Being inflexible tho, is not a good thing. Getting to a "win/win" situation is much the best outcome if possible. Of course there are some cases, such as the UK being under mortal threat, where you don't really want someone to be seeking a compromise, but mostly, it pays to see the other side and "get you both to yes". It's harder than banging on about what YOU want, of course.

It was suggested to me that Corbyn has compromised on having a free vote over Trident and also on campaigning to Remain in the EU. I think tho, that neither were compromises that he believed in - on Trident he is continuing as if he has changed Labour party policy without taking his party with him, and the free vote was more of a cop-out than a compromise, and on Remaining in the EU, I think the problems with his attitude have been covered elsewhere, but his support was lukewarm at best and totally scuppered by his call for immediate hard Brexit after the vote.

So, perhaps no compromise is a sensible attitude if you want to attract fervent, single-minded support, but is it really a good way forward?

Thursday, 11 August 2016

Imagine there's no countries - how do we get there from here?

There's been some astonishingly good analysis on the Brexit decision in the last couple of days, here are some of my reflections.

I'm struck by the fact, as the IFS outlines, that the government wants to take a lot of time, effort and money to shoot ourselves in the foot on the back of one vote about #Brexit, a non binding one at that. But the most startling thing to me is that the choice that seems to be surfacing, albeit probably impossible, is being part of the single market but not having free movement of people.

As Daniel Knowles points out spectacularly well in The Times, it seems Brexiteers don't understand international trade, only it's discontents. I've noticed this before, namely that even David Cameron and his "global race" don't seem to understand that all economies gain from trade, and that includes people moving across boundaries.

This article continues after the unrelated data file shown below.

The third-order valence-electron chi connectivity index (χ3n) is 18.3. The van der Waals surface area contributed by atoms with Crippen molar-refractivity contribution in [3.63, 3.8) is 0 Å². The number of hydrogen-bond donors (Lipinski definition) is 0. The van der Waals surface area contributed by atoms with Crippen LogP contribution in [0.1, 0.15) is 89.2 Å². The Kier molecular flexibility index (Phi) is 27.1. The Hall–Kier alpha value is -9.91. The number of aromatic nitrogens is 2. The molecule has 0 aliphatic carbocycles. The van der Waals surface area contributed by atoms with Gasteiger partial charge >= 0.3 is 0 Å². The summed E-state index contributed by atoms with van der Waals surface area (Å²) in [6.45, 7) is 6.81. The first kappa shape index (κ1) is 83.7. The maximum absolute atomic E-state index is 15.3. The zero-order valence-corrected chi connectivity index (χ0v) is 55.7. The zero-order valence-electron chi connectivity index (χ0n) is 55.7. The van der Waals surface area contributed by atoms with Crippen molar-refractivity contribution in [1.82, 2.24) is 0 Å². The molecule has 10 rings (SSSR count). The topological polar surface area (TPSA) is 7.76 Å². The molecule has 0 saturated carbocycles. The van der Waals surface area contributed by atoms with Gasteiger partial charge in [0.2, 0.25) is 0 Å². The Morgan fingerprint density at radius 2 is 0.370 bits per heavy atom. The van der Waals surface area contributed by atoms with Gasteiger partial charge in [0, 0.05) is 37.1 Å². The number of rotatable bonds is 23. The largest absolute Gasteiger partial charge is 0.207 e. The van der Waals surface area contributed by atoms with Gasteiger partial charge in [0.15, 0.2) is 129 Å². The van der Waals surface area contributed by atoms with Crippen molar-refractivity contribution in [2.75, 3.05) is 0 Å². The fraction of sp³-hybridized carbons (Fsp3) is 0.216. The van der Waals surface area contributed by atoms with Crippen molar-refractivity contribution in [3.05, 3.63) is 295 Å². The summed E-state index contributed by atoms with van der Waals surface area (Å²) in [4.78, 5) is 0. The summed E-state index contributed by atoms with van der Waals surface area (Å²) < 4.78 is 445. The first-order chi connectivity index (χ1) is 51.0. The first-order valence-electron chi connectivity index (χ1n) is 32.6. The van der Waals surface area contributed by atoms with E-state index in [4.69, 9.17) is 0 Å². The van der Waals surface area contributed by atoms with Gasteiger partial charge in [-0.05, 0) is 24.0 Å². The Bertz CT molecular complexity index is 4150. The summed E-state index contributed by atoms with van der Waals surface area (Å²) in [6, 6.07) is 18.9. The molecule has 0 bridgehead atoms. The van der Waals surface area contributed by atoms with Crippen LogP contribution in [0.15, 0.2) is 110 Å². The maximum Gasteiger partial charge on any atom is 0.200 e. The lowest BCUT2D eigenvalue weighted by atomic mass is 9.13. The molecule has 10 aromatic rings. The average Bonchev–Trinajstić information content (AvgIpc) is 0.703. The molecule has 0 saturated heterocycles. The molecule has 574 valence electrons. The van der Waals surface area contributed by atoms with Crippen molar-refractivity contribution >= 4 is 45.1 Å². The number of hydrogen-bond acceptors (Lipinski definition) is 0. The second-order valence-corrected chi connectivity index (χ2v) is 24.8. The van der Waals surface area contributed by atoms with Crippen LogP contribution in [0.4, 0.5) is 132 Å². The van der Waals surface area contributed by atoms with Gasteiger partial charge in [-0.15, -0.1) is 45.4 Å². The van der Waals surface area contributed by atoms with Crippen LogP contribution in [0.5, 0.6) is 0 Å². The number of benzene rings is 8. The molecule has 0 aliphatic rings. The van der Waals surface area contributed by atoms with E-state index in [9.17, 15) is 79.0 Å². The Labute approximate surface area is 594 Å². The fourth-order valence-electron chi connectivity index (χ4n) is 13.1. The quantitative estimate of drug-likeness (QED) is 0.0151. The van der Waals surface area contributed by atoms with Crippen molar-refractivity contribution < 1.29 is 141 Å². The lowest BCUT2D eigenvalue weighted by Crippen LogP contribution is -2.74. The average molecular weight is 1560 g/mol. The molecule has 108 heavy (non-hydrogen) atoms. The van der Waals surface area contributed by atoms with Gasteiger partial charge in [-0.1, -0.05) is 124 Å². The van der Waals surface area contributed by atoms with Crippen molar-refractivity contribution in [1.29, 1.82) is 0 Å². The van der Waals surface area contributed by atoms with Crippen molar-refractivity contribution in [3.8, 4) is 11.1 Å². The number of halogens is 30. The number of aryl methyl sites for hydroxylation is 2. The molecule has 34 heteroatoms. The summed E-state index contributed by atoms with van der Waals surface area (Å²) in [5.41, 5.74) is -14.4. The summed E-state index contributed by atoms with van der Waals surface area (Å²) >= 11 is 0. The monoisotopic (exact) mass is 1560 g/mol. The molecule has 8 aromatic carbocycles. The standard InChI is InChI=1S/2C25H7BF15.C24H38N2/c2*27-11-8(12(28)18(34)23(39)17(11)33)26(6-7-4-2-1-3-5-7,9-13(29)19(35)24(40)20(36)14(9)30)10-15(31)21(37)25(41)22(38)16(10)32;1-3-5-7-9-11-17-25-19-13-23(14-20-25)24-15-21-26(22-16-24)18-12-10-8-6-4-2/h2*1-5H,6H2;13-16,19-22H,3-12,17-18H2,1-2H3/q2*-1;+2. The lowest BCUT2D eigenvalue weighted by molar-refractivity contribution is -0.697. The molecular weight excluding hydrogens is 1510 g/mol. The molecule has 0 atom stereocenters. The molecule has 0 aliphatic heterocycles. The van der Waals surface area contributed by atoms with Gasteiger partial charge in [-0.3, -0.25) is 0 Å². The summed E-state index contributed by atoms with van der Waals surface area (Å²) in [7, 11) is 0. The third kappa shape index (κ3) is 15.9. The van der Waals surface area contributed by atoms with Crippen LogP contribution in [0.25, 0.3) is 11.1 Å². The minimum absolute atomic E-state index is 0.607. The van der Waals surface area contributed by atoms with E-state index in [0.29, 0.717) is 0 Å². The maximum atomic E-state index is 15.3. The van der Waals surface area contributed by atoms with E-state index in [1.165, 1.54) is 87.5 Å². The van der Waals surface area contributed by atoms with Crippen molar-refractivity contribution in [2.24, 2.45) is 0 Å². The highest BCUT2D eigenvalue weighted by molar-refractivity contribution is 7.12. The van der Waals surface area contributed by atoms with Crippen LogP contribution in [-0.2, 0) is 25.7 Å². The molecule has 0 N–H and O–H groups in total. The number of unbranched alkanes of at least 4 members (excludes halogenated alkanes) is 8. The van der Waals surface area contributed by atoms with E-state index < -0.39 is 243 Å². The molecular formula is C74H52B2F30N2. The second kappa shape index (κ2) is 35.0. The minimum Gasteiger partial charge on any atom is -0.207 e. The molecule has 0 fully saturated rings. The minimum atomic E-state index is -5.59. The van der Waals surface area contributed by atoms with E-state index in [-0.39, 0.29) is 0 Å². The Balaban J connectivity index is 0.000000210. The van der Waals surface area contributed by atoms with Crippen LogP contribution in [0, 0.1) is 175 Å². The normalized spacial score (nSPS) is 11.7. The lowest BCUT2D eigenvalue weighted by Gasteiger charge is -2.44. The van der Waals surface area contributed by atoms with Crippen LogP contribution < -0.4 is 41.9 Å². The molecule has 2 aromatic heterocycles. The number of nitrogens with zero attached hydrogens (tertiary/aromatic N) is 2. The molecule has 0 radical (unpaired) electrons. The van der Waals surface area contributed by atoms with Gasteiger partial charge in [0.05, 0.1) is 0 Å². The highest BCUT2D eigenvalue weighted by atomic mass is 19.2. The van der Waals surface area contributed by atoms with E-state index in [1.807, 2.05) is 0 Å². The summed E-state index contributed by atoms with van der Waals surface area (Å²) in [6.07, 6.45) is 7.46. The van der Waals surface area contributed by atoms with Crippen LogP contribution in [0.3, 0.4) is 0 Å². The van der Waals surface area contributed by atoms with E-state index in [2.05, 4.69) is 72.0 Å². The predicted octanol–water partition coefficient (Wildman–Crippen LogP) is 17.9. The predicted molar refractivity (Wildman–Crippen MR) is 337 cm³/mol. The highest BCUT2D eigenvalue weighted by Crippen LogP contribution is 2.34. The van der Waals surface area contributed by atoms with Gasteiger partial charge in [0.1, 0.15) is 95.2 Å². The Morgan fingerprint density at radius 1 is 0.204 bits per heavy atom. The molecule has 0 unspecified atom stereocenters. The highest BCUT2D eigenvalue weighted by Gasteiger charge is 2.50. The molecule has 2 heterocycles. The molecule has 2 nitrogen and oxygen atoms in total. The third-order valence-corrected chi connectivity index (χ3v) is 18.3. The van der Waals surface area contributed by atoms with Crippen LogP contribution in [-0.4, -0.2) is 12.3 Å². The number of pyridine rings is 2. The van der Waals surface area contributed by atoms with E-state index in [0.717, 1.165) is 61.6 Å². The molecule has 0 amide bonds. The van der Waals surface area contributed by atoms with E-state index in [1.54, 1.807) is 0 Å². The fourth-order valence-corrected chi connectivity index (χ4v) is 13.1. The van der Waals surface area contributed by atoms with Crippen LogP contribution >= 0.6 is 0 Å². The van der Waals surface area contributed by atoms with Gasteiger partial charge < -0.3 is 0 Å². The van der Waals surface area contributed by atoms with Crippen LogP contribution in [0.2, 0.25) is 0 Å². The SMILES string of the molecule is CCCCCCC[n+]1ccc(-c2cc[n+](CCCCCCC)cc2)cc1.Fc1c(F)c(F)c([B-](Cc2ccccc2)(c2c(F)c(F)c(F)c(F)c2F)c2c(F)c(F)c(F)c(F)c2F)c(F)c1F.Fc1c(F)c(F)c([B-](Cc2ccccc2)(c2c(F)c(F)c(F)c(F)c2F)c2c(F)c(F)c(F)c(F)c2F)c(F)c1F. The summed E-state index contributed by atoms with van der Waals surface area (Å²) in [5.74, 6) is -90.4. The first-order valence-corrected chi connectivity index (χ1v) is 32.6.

People don't seem to like immigration across the world, and there's probably some political leadership to be done there- as per when Free Trade was advocated in the 18th century by the likes of Adam Smith. Sometimes it feels as if without ideology as we are, more or less; we don't seem able get across ideas in the modern world, but it's in my view that the economic world has far outstripped the political world with globalisation. It is better to have the free movement of people, the question is how we get there from here?

Watching Out and Proud, the Sky documentary with Faisal Islam last night I was struck by how many people genuinely had based their vote on the ahem, misspeaking of the Leave campaign - people referred to the £350m for the NHS (discredited) and apparently the fact oil, gas and food will become cheaper after Brexit.

I'm not sure many people think we are actually a great economy in the world, because they look around their local area and see poverty and lack of investment. The Pareto Principle leads people to invest where money can "do the most good" which seems to inevitably mean loads of investment for the South East of England and less/not much elsewhere. The EU seeked to balance that by investing in our deprived areas, areas that will lose out as a result of Brexit.

It seems there are many reasons for voting out and that they often stem from a mixture of misconceptions ("We'll be better off out as we aren't that well off as a country") prejudice ("immigrants taking our jobs") and ignorance about how free trade works - ignorance that extends to the people charged with Brexit.

I can only hope eventually our very pragmatic PM, Theresa May, comes to appreciate that Brexit could cost us very badly, that is if she doesn't already, and potentially provides the very leadership we spoke of. It's a small hope, as our previous PM, despite being on the surface more outward looking, didn't really get it either.